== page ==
Violating any instructions provided to you when entering Canada is an offence under the Quarantine Act. It could lead to one or both of the following:
- a fine of up to $750,000
- up to 6 months in prison
If a person breaks mandatory quarantine or isolation requirements, and causes the death of or serious bodily harm to another person, they could face one or both of the following:
- a fine of up to $1,000,000
- up to 3 years in prison
Prime Minister Justin Trudeau has even higher goals than President Joe Biden, saying he wants at least 75% of Canadians to be at least partially vaccinated and a fifth of the population to be fully vaccinated before he lifts the restrictions. About 60% of Canadians have gotten at least one shot and about 7% are fully vaccinated. Canada has spaced out the time between the first and second shots in part to get more vaccines to more people faster.
The Atlantic points out that Canada is missing out on summertime vacationers, while people living along borders have other issues. On the U.S. side, tourism spots are hurting, too.
Republicans have complained that while Canadians can cross the border to be vaccinated in the United States, Americans who own homes in Canada can’t access them. A bipartisan coalition of New England governors has also written to Biden and Trudeau asking that they be allowed to give excess vaccine supply to Canadian provinces to facilitate the speedier reopening of the border. Trudeau has said he won’t be rushed. “We’ll make our decisions based on the interests of Canadians and not based on what other countries want,” he told reporters last month.
Africa sees a rise in COVID-19 cases
COVID-19 cases are dropping all over the globe, except for Africa.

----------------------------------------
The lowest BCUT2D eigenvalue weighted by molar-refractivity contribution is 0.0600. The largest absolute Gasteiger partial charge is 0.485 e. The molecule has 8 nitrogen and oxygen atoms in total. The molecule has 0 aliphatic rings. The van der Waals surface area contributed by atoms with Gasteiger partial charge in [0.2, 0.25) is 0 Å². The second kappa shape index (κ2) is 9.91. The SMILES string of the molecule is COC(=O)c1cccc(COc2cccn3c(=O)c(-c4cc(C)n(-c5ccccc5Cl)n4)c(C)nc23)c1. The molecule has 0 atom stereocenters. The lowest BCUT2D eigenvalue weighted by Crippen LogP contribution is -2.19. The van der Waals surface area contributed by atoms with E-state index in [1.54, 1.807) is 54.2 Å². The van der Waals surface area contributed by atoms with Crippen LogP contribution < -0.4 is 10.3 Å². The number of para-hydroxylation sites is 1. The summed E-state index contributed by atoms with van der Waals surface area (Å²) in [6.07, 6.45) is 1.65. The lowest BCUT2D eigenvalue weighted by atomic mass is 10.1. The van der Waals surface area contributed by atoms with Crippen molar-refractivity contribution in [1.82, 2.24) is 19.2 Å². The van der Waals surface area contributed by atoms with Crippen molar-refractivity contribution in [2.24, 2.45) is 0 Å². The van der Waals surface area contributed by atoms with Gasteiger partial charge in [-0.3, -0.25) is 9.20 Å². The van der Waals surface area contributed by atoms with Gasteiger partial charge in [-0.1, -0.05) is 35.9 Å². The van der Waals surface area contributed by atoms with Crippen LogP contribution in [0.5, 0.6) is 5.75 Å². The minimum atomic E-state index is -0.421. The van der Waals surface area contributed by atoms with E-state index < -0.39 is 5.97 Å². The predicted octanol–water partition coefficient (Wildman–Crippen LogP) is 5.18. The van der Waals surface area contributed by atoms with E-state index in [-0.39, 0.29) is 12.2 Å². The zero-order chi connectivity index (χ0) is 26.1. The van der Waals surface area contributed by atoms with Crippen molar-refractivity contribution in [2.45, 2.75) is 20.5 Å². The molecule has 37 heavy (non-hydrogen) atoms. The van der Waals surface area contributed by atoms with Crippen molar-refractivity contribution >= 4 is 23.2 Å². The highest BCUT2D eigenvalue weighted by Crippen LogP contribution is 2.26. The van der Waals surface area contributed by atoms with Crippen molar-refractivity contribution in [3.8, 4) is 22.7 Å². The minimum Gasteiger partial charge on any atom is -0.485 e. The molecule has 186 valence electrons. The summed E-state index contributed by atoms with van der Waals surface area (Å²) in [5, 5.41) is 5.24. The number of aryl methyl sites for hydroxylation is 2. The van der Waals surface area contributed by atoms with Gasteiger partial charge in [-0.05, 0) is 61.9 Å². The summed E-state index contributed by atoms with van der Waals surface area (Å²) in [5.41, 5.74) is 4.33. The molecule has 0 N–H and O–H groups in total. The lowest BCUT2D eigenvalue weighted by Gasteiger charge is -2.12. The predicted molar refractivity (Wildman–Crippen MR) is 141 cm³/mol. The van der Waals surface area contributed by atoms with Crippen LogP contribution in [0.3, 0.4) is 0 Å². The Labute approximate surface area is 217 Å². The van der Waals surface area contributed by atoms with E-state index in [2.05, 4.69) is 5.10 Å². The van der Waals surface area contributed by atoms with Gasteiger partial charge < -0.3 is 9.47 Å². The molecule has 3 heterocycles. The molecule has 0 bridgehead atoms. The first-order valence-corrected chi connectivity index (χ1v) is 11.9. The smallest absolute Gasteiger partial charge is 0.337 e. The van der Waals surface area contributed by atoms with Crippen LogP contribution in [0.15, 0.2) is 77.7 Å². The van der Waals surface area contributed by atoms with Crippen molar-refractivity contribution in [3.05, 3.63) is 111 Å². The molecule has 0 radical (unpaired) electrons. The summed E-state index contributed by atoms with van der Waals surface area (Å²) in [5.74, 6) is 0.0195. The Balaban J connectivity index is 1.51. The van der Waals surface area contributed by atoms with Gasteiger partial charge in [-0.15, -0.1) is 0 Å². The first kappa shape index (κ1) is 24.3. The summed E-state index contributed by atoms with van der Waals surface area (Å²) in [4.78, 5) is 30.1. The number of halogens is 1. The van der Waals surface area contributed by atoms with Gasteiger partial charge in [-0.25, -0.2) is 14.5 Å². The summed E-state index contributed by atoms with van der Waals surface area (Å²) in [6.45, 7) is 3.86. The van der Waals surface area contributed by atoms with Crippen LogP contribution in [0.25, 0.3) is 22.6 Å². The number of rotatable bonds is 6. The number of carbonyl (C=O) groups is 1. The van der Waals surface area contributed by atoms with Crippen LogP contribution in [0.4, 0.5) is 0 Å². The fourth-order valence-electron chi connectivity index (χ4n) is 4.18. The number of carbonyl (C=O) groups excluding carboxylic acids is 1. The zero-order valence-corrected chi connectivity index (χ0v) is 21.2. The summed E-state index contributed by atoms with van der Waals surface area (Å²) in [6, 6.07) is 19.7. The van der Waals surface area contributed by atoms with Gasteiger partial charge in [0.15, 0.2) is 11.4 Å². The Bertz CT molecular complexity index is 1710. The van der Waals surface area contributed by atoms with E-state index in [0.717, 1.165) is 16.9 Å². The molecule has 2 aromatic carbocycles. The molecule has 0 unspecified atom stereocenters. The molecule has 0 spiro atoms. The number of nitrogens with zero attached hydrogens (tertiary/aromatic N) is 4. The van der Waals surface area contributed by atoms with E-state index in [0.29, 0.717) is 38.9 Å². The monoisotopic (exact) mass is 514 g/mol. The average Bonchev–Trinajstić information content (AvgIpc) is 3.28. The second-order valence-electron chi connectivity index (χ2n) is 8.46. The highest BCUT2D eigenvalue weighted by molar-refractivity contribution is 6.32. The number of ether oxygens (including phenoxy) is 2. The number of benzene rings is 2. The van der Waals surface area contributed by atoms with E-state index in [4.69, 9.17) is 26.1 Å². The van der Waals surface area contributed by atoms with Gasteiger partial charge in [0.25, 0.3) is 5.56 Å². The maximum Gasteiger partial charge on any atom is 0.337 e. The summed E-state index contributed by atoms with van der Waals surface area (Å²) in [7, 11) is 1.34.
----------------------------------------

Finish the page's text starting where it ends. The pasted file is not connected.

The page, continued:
African countries have some of the lowest vaccination rates in the world and they may be heading for a new pandemic peak. The World Health Organization says across the continent, weekly cases jumped 44% to 95,000 while fatalities rose 20% to 1,400 over the previous week.
A fourth of registered vehicles are 16 years old
We just hit a new record for the percentage of vehicles registered in the U.S. that are 16 years old or older. Fully one-fourth of the cars on the road now are pre-2005 vehicles. The average age is now 11.9 years. The data comes from IHS Markit, a company that tracks registration data.
There are several reasons for this trend. One is that the cars and trucks of today last longer than a generation ago. A second reason is that new and used vehicles are really expensive right now.
“A lot of it has to do with quality of the vehicles on the road,” said Todd Campau, after-market specialist with IHS Markit. “They are comfortable keeping that vehicle longer than they would in the past.”
2020 is the fourth straight year the average vehicle age in the U.S. increased, extending a trend over the last two decades during which Americans hang on to their cars and trucks longer. A decade ago, the average age of a vehicle in the U.S. was 10.6 years according to IHS Markit. In 2002, the average age was 9.6 years.
“In the mid-’90s, 100,000 miles was about all you would get out of a vehicle. Now, at a 100,000 miles a vehicle is just getting broken in,” said Campau.
With the economy struggling due to Covid-19, prompting companies to lay off millions of Americans, the age of vehicles in the U.S. is likely to rise. It may even climb at a faster rate, according to IHS Markit.
There is also an oddity in the newest data. CarScoops reports the U.S. is scrapping more cars than usual: